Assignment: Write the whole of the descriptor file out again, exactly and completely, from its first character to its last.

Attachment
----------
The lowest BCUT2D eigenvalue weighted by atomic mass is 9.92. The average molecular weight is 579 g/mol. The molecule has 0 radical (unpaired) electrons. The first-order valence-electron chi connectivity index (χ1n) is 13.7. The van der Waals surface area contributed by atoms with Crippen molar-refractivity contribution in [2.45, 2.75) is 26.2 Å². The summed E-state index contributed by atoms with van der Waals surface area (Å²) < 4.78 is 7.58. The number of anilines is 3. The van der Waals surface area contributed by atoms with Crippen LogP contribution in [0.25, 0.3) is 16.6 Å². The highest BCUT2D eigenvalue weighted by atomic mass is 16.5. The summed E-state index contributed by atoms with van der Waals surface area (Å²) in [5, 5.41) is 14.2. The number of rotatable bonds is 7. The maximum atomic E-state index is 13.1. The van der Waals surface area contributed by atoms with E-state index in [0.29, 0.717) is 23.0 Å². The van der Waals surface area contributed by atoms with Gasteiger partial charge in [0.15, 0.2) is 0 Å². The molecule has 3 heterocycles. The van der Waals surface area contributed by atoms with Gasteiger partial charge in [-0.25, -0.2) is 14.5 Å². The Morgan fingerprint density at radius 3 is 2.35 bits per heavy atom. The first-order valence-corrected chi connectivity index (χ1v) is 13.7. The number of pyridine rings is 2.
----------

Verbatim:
The lowest BCUT2D eigenvalue weighted by atomic mass is 9.92. The average molecular weight is 579 g/mol. The molecule has 0 radical (unpaired) electrons. The first-order valence-electron chi connectivity index (χ1n) is 13.7. The van der Waals surface area contributed by atoms with Crippen molar-refractivity contribution in [2.45, 2.75) is 26.2 Å². The summed E-state index contributed by atoms with van der Waals surface area (Å²) < 4.78 is 7.58. The number of anilines is 3. The van der Waals surface area contributed by atoms with Crippen LogP contribution in [0.25, 0.3) is 16.6 Å². The highest BCUT2D eigenvalue weighted by atomic mass is 16.5. The summed E-state index contributed by atoms with van der Waals surface area (Å²) in [5, 5.41) is 14.2. The number of rotatable bonds is 7. The maximum atomic E-state index is 13.1. The van der Waals surface area contributed by atoms with E-state index in [0.29, 0.717) is 23.0 Å². The van der Waals surface area contributed by atoms with Gasteiger partial charge in [0.15, 0.2) is 0 Å². The molecule has 3 heterocycles. The van der Waals surface area contributed by atoms with Gasteiger partial charge in [-0.25, -0.2) is 14.5 Å². The Morgan fingerprint density at radius 3 is 2.35 bits per heavy atom. The first-order valence-corrected chi connectivity index (χ1v) is 13.7. The number of pyridine rings is 2.